Data from experts at Ardent Partners tells us that the average AP department invoice exception rate is 23.3%. Reducing or eliminating exceptions will increase efficiency, reduce the stress on employees and management, delight suppliers and cut overall processing costs. All good reasons to put a solid procedure in place for invoices submitted for payment and ensuring that everyone is on board with the system.


Discounts Captured Vs Offered

When an organization is running smoothly and an optimal AP system is in place, invoices are processed faster and you can save money by utilizing discounts offered. Early payment discounts from suppliers are used by them to keep their Accounts Receivable flowing, and they can be a source of good savings for the client businesses.

Tracking monetary amounts and numbers of missed discounts enables you to identify missed opportunities. Additionally, the use of reason codes helps to see how the department is falling short and where improvements need to be enacted. Using an Accounts Payable automation system that notifies AP in advance of the expiration of discount windows helps to trigger timely payments.


Number of Supplier Enquiries, Discrepancies, and Disputes

Here is another area that can quickly reduce efficiency and processing times. Discrepancies and disputes with suppliers slow down the department and tie up lots of valuable time and resources. Lowering the number of discrepancies definitely will increase efficiency and get suppliers paid faster.

Eliminating human error is impossible, so the next best thing is to automate some of the systems by providing an avenue for electronic document transmission. This allows for a reduction in duplicate invoices and erroneous payments.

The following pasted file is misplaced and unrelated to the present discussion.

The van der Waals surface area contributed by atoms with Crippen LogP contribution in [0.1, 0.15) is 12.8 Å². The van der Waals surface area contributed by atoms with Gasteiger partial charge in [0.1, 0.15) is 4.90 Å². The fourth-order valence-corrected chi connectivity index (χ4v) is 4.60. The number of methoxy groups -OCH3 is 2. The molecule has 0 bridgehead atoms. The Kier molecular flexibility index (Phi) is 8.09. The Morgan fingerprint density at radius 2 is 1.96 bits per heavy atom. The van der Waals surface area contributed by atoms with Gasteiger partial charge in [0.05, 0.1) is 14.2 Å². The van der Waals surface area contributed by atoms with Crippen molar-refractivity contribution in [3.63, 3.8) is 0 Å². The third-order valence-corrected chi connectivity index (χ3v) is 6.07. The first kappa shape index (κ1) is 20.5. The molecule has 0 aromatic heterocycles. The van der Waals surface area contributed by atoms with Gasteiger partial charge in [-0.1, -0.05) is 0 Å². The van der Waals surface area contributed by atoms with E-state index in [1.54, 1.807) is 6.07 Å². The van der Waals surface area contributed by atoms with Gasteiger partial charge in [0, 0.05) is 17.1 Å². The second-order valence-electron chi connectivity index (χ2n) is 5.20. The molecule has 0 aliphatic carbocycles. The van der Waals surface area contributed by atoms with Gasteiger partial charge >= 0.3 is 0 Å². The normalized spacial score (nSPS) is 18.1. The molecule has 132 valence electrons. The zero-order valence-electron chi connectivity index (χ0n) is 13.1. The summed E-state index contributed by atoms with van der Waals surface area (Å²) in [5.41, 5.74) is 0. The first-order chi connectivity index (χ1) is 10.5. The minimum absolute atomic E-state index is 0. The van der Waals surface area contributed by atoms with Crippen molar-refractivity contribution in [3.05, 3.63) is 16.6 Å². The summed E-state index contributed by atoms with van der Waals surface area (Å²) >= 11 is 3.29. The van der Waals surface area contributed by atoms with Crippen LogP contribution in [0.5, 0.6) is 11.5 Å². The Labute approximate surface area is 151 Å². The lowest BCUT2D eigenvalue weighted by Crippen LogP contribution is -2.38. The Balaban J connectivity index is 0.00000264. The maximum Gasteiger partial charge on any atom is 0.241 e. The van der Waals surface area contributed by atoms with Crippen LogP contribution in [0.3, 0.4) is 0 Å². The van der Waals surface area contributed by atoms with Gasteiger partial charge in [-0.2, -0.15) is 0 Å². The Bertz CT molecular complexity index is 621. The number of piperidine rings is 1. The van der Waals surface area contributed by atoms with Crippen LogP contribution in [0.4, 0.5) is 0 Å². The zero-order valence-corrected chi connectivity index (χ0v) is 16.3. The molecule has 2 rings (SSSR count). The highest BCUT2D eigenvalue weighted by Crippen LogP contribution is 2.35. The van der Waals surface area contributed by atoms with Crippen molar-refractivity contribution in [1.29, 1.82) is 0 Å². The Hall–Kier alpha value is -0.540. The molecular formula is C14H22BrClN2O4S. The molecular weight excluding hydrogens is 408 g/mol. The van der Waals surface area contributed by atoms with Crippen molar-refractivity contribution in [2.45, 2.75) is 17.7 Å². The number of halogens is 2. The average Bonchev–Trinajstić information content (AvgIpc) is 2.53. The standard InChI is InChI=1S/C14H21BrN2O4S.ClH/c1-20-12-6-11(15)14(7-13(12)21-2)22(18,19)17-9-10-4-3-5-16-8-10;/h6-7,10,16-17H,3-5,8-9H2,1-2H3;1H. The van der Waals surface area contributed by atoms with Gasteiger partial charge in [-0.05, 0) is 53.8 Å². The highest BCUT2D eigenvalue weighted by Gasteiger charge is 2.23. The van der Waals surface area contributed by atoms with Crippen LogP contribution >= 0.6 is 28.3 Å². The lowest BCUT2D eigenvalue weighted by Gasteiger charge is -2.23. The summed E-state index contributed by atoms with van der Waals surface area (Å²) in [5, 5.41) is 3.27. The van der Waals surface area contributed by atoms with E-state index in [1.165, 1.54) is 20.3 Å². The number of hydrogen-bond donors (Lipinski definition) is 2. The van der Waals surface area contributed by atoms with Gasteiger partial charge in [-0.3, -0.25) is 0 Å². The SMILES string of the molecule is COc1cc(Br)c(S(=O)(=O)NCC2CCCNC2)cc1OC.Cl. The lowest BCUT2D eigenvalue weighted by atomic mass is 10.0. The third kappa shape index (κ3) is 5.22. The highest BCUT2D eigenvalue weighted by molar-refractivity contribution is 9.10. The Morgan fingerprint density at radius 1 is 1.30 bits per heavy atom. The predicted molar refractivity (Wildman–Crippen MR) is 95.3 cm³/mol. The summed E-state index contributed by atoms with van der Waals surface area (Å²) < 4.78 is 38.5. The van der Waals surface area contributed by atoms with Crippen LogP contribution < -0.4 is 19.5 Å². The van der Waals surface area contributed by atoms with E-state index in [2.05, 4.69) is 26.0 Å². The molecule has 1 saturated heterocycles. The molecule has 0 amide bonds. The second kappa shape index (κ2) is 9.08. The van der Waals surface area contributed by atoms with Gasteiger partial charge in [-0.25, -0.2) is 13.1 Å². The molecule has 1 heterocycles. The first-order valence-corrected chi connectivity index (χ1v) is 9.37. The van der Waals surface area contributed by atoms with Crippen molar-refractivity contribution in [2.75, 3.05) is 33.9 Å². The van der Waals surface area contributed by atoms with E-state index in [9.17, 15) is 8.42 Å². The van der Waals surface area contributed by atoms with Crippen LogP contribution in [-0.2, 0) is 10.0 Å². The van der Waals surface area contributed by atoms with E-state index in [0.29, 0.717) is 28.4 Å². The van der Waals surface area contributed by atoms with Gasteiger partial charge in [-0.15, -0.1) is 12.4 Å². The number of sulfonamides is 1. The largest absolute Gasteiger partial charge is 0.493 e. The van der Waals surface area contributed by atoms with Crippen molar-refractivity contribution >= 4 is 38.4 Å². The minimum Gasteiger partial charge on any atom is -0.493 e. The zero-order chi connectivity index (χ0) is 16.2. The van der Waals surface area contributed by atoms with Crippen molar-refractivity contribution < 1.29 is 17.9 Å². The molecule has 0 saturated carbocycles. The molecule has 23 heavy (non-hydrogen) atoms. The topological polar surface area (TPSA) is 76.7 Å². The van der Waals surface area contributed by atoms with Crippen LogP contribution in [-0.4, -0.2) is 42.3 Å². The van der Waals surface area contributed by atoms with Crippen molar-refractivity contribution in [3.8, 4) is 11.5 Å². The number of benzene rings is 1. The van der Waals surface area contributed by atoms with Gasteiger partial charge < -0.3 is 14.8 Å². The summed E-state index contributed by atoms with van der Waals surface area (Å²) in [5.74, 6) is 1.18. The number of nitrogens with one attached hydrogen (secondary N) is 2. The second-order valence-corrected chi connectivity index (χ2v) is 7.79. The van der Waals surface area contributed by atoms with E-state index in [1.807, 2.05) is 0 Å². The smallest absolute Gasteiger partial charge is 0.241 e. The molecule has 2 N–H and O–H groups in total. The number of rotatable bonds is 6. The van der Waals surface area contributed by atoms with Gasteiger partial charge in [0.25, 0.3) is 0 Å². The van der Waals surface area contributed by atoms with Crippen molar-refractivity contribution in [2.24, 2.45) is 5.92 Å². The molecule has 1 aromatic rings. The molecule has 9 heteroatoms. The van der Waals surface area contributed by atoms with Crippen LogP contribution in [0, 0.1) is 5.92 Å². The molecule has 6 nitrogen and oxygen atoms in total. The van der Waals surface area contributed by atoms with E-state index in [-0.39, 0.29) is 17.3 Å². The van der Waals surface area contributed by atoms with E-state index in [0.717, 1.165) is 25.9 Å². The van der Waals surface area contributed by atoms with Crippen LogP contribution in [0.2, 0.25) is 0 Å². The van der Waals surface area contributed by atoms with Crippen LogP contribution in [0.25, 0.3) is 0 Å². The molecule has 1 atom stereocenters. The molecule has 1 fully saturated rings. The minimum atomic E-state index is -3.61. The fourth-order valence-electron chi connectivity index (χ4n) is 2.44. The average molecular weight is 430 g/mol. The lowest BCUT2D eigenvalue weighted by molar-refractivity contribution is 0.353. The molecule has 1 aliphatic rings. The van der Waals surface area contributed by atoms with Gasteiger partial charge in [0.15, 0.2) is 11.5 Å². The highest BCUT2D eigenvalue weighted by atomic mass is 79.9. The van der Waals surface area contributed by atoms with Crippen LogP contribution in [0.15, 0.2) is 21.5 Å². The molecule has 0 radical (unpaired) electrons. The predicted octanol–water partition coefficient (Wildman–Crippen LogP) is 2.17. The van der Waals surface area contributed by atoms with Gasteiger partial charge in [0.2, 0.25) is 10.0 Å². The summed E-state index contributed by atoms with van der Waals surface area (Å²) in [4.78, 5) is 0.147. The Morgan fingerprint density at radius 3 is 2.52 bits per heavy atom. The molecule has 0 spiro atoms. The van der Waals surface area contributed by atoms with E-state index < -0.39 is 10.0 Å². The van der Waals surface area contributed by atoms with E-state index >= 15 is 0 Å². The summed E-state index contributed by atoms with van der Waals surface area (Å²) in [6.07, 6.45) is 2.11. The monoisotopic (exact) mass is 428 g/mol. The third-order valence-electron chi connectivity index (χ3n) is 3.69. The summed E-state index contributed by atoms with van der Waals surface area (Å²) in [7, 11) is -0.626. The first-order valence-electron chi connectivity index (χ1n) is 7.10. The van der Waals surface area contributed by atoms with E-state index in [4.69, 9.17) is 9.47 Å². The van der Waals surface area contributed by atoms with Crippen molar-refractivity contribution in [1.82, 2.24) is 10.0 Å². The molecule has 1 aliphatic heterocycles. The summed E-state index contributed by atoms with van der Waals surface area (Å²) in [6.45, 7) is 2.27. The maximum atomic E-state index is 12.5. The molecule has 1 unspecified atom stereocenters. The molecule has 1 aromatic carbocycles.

Working Capital

Measuring accounts payable metrics and effectively managing working capital ensures that organizations are always in a position to meet their short-term liabilities. Working capital is calculated by subtracting current liabilities from current assets, includes assets such as available cash, short-term investments, and accounts receivable.

Take a look at the recent blog post that we wrote outlining five tips for effectively managing working capital.


The Rate of Wrong Payments as a Percentage of Total Payment  

Erroneous payments not only cost the business money and time for correction, but they make the company look like amateurs. Keeping an eye on the rate of wrong payments as a percentage of total payment can be a good benchmark for identifying and correcting the causes of this type of error, thereby reducing the incidence in the future. Assigning and tracking error codes while also automating systems will reduce the number of errors and the costs involved.


Though AP often lags in automation, companies that do digitize their systems often find lots of cost savings in this department. Customizable dashboards and reports are great for improving the visibility and transparency of costs and problems. Measuring these accounts payable metrics makes it easier to adjust your processes to accommodate issues that slow down the AP function and improve cash flow and operating costs.


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Posted by

Nicholas Reilly

Marketing Manager

Posted by

Nicholas Reilly

Marketing Manager